A new report from the Annie E. Casey Foundation says lifting kids out of poverty requires helping their parents, too. The new KIDS COUNT policy report is called "Creating Opportunity for Families: A Two-Generation Approach."
KIDS COUNT: Creating Opportunities for Families
The report says 42 percent of children born to parents at the bottom of the income ladder stay there. It’s at least partly because parents working multiple dead-end jobs don’t have enough income or free time to invest in their kids.
Shannon Cotsoradis, president and CEO of the advocacy group Kansas Action for Children, said breaking the cycle of poverty requires not only programs for kids, but support for their parents, too.
“The reality is, those children grow up in the context of families, and if we’re committed to reducing childhood poverty, we have to be committed to helping children and also helping their parents,” Cotsoradis said.
According to the report, there are 95,000 low-income families with children living in Kansas. Cotsoradis said the social safety net plays an important role in helping these parents and kids meet their basic needs.
“However, a fundamental anti-poverty program, Temporary Assistance to Needy Families, is experiencing decreasing caseloads that do not reflect the increase in poverty across Kansas,” she said. “It’s time to revise TANF policies to ensure this program is working for Kansas families instead of against them.”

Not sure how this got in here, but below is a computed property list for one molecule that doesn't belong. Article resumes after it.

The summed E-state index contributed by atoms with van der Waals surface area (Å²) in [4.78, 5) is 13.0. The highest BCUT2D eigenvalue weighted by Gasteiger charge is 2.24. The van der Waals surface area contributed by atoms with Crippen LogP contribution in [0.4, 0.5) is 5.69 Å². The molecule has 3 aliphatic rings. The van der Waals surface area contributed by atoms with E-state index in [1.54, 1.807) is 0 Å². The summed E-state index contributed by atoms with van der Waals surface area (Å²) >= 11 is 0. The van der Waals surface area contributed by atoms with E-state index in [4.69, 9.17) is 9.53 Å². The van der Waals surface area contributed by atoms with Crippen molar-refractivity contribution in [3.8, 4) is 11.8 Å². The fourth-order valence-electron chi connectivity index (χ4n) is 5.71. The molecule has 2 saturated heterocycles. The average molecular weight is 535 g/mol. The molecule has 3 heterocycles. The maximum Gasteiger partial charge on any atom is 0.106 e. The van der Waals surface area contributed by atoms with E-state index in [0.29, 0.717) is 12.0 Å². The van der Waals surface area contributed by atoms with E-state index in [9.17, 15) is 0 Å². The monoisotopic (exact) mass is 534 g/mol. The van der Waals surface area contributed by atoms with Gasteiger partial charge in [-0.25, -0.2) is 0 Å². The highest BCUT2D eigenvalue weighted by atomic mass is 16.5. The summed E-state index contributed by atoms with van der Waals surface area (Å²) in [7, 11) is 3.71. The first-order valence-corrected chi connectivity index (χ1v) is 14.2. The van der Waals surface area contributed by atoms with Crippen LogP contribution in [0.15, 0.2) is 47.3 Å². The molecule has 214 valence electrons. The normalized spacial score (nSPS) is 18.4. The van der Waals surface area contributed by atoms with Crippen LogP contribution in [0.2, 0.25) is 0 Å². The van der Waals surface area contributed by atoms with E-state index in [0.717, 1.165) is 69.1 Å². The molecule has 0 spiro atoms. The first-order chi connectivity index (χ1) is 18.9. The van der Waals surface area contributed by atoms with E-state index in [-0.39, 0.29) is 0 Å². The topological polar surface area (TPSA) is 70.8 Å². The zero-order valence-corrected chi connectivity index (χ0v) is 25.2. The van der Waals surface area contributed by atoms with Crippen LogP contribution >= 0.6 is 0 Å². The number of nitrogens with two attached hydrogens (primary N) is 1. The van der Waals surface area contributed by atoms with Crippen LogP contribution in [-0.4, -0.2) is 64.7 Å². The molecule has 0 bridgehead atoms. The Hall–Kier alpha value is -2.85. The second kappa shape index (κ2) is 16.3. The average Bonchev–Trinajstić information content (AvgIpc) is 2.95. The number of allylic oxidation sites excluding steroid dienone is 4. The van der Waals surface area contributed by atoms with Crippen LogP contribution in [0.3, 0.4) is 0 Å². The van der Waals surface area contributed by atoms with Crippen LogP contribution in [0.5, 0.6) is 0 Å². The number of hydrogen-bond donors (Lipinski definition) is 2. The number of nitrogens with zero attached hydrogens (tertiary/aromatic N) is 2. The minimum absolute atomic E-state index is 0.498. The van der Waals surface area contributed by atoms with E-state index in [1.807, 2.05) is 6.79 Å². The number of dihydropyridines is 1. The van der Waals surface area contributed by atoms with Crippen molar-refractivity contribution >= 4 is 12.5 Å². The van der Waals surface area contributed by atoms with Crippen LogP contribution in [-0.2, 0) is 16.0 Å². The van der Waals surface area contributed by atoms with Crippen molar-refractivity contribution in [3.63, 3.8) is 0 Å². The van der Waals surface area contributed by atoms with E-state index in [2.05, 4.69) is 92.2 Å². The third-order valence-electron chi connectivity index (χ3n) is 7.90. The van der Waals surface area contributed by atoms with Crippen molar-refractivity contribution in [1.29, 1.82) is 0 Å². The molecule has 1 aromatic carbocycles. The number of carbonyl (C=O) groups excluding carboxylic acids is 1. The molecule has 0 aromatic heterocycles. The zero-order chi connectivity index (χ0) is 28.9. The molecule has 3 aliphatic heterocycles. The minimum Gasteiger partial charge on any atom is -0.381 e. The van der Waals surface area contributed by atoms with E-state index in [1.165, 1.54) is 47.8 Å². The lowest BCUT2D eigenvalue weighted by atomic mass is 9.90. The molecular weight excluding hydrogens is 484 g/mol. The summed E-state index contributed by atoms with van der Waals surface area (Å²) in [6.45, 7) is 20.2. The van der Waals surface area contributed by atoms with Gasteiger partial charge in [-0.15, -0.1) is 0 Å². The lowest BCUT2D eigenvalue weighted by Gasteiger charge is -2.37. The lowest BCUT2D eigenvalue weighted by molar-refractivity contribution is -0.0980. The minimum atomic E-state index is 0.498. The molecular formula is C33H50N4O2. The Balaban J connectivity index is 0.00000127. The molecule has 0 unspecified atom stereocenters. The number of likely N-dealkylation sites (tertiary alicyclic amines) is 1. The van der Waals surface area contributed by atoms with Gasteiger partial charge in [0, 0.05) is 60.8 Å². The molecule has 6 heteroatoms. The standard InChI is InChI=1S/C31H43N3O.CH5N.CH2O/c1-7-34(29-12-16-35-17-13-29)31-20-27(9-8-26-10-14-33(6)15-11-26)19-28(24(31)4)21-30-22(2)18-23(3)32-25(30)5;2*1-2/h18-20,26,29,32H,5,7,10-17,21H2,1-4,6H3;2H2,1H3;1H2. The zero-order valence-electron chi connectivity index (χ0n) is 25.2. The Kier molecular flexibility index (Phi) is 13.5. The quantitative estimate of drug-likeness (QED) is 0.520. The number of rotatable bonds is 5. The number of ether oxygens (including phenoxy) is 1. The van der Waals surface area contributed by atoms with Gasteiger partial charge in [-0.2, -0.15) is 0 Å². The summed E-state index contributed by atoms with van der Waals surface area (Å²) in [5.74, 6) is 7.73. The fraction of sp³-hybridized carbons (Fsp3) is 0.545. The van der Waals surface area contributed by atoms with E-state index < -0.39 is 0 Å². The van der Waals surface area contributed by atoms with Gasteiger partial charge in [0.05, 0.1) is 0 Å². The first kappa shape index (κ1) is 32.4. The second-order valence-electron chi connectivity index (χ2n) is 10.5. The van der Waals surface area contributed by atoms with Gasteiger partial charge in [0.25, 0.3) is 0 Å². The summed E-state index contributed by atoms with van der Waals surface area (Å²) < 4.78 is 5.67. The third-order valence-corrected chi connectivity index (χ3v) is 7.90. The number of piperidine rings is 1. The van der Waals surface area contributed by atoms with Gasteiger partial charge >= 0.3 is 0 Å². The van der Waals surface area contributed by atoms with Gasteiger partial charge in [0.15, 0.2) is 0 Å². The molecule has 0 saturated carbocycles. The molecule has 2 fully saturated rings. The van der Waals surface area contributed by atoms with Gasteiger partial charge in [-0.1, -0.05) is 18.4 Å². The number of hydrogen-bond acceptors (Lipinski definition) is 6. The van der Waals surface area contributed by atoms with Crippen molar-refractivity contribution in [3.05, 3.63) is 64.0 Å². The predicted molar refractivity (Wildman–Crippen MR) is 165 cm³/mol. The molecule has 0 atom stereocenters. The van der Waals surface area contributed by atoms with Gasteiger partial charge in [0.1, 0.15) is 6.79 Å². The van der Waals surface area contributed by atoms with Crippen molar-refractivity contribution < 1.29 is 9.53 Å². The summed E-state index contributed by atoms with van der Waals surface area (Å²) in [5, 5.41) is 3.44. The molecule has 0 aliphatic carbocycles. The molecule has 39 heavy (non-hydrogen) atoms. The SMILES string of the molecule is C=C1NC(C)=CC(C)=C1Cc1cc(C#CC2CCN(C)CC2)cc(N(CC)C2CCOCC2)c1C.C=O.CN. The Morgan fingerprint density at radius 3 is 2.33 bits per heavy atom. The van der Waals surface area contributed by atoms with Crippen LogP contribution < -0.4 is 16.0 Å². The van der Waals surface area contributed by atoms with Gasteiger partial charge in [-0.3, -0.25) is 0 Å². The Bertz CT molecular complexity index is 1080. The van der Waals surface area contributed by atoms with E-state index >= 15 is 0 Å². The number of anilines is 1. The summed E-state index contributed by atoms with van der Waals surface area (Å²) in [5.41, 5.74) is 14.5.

But Department for Children and Families spokeswoman Theresa Freed said the income eligibility criteria for the TANF program have not changed.
“Those who qualify for TANF receive it,” Freed said. “If they choose not to work or at least enroll in job training, that is their decision. The reduced case load is a reflection of more people working and no longer needing cash assistance, and a lack of willingness to participate in employment activities.”
Freed said DCF agrees that breaking the cycle of poverty is essential to strengthening families. She said the agency works closely with community organizations through a long list of initiatives that do just that. As an example, she cited the Economic Services Program.
“We work with the Kansas Department of Commerce to help individuals who walk in seeking welfare benefits, and helping them identify the skills they have, the skills they need to have, and how to obtain those, so that they can get those jobs that pay the bills,” Freed said.
But Cotsoradis worries about the sustainability of all kinds of social safety net programs with the deep budget shortfall that Kansas faces. The Consensus Revenue Estimating Group has projected that revenue losses caused by tax cuts enacted over the last few years will produce a $279 million deficit in the current fiscal year, and even larger deficits in subsequent years. Cotsoradis worries that cuts of that magnitude could undermine the supports that low-income Kansas families rely on.
“I certainly haven’t heard anyone talk about reversing course on the tax cuts,” said Cotsoradis. “That’s not a message we’re hearing, clearly, from policymakers or the governor, but clearly we should be considering additional revenue sources as we look at how we’re going to sort this problem out.”
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